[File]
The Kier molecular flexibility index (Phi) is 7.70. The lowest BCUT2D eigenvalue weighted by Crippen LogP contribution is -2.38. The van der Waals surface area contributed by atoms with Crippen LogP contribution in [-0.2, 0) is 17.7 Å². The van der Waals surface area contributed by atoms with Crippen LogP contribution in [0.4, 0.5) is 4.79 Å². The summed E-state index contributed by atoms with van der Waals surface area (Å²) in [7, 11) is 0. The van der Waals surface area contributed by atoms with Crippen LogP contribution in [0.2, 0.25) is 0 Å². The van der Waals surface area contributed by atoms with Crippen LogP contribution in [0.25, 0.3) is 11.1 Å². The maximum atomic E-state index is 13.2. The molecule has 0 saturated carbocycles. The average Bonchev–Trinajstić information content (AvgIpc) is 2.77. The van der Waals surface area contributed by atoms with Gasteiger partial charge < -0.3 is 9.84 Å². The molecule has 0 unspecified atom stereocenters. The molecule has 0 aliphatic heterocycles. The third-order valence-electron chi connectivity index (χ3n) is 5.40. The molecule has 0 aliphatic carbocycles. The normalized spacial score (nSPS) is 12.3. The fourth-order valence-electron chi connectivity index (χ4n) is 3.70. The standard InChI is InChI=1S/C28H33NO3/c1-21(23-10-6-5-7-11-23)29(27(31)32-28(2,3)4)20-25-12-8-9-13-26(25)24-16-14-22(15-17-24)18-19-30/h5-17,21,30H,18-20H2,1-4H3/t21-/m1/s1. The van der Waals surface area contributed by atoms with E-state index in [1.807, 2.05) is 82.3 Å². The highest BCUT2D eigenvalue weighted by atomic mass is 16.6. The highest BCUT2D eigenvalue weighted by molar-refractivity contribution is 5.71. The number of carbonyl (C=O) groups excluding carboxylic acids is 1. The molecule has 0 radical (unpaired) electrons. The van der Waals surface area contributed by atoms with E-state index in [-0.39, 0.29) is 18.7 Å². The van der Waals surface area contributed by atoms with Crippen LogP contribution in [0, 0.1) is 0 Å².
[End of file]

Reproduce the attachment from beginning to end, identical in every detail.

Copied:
The Kier molecular flexibility index (Phi) is 7.70. The lowest BCUT2D eigenvalue weighted by Crippen LogP contribution is -2.38. The van der Waals surface area contributed by atoms with Crippen LogP contribution in [-0.2, 0) is 17.7 Å². The van der Waals surface area contributed by atoms with Crippen LogP contribution in [0.4, 0.5) is 4.79 Å². The summed E-state index contributed by atoms with van der Waals surface area (Å²) in [7, 11) is 0. The van der Waals surface area contributed by atoms with Crippen LogP contribution in [0.2, 0.25) is 0 Å². The van der Waals surface area contributed by atoms with Crippen LogP contribution in [0.25, 0.3) is 11.1 Å². The maximum atomic E-state index is 13.2. The molecule has 0 saturated carbocycles. The average Bonchev–Trinajstić information content (AvgIpc) is 2.77. The van der Waals surface area contributed by atoms with Gasteiger partial charge < -0.3 is 9.84 Å². The molecule has 0 unspecified atom stereocenters. The molecule has 0 aliphatic heterocycles. The third-order valence-electron chi connectivity index (χ3n) is 5.40. The molecule has 0 aliphatic carbocycles. The normalized spacial score (nSPS) is 12.3. The fourth-order valence-electron chi connectivity index (χ4n) is 3.70. The standard InChI is InChI=1S/C28H33NO3/c1-21(23-10-6-5-7-11-23)29(27(31)32-28(2,3)4)20-25-12-8-9-13-26(25)24-16-14-22(15-17-24)18-19-30/h5-17,21,30H,18-20H2,1-4H3/t21-/m1/s1. The van der Waals surface area contributed by atoms with E-state index in [1.807, 2.05) is 82.3 Å². The highest BCUT2D eigenvalue weighted by atomic mass is 16.6. The highest BCUT2D eigenvalue weighted by molar-refractivity contribution is 5.71. The number of carbonyl (C=O) groups excluding carboxylic acids is 1. The molecule has 0 radical (unpaired) electrons. The van der Waals surface area contributed by atoms with E-state index in [-0.39, 0.29) is 18.7 Å². The van der Waals surface area contributed by atoms with Crippen LogP contribution in [0, 0.1) is 0 Å².